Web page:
Paper No. 26-4
Presentation Time: 9:05 AM
DETRITAL ZIRCON BARCODES FROM MESOPROTEROZOIC AND NEOPROTEROZOIC STRATA ON THE WEST AFRICAN CRATON, AND IMPLICATIONS FOR APPALACHIAN TERRANES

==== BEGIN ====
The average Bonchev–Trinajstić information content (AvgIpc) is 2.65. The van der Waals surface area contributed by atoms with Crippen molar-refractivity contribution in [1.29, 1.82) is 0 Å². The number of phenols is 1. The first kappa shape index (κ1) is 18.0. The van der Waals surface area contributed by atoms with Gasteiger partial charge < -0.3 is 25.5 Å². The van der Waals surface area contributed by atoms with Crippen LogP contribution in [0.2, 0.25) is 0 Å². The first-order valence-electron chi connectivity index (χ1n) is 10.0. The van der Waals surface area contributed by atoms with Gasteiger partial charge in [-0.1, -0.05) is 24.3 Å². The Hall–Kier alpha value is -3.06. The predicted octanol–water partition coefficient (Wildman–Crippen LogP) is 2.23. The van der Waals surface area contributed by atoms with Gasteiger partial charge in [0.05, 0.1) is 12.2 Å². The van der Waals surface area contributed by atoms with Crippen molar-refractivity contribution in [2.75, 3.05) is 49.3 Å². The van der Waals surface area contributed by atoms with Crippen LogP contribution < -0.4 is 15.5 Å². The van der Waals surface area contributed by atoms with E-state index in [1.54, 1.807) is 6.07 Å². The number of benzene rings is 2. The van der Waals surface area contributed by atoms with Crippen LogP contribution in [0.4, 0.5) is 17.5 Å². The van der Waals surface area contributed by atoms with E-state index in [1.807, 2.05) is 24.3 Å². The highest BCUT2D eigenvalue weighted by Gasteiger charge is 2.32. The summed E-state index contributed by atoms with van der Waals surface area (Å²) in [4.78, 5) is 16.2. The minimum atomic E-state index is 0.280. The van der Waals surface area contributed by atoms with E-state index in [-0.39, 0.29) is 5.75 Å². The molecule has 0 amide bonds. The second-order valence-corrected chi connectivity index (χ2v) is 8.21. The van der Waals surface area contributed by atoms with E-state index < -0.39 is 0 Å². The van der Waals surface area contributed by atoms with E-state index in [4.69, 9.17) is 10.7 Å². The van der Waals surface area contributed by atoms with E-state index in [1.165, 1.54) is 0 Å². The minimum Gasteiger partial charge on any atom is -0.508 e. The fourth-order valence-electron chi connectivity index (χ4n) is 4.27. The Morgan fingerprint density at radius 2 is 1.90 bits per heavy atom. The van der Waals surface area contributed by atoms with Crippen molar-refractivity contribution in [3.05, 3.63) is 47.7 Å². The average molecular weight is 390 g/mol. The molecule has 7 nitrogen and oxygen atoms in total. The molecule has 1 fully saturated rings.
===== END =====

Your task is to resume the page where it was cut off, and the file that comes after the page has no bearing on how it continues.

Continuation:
The Taoudeni Basin is a Mesoproterozoic to Phanerozoic basin that overlies Archean and Paleoproterozoic basement of the West African craton. Detrital zircons from the Mesoproterozoic Char and Atar Groups show age peaks at 2941, 2871, 2703, 2447, 2076, and 2041 Ma (major populations in bold). Detrital zircons from the overlying early Neoproterozoic Assabet El Hassiane Group and correlatives ("Assabet" for short) show age peaks at 2137, 2053, 1510, 1212, 1021, and 936 Ma. These results point to six broad conclusions. (1) All DZs from the Char and Atar are traceable to igneous rocks in West Africa, but the Assabet's youngest (1.8 to 0.9 Ga) DZ must be exotic; paleocurrents suggest derivation from sources that, before opening and closing of West Africa's later Neoproterozoic Pan-African oceans, were to the east and/or south in present coordinates. (2) Based on age, thickness, fluvial facies, and exotic zircons, the Assabet was most likely deposited in a foreland basin related to the collisional assembly of Rodinia. (3) Published Rodinia reconstructions, which all placed West Africa at the edge of Rodinia, far from the Grenville or coeval orogens, fail to explain the Assabet. (4) West Africa's igneous barcode, with age peaks at 2871, 2726, 2165, 2071, 635, and 570 Ma and an absence of ca. 1.3 to 0.9 Ga "Grenvillian" ages, has long been used to rule out a West African origin for Avalonia or Ganderia. The Assabet DZ record shows this logic to be suspect, as sediment eroded in the late Neoproterozic from West Africa could likely have been partly derived from cover strata. (5) A West African source for putative "Grenvillian" DZs in Appalachian terranes should be entertained. (6) Assabet-like DZ age distributions have been reported from the Mauritanide and Dahomeyide orogens, Brazil, Greece, the Urals, Avalonia, and Ganderia. But remarkably, Char-like age distributions are only known from West Africa. A new Rodinia reconstruction can account for all of these findings.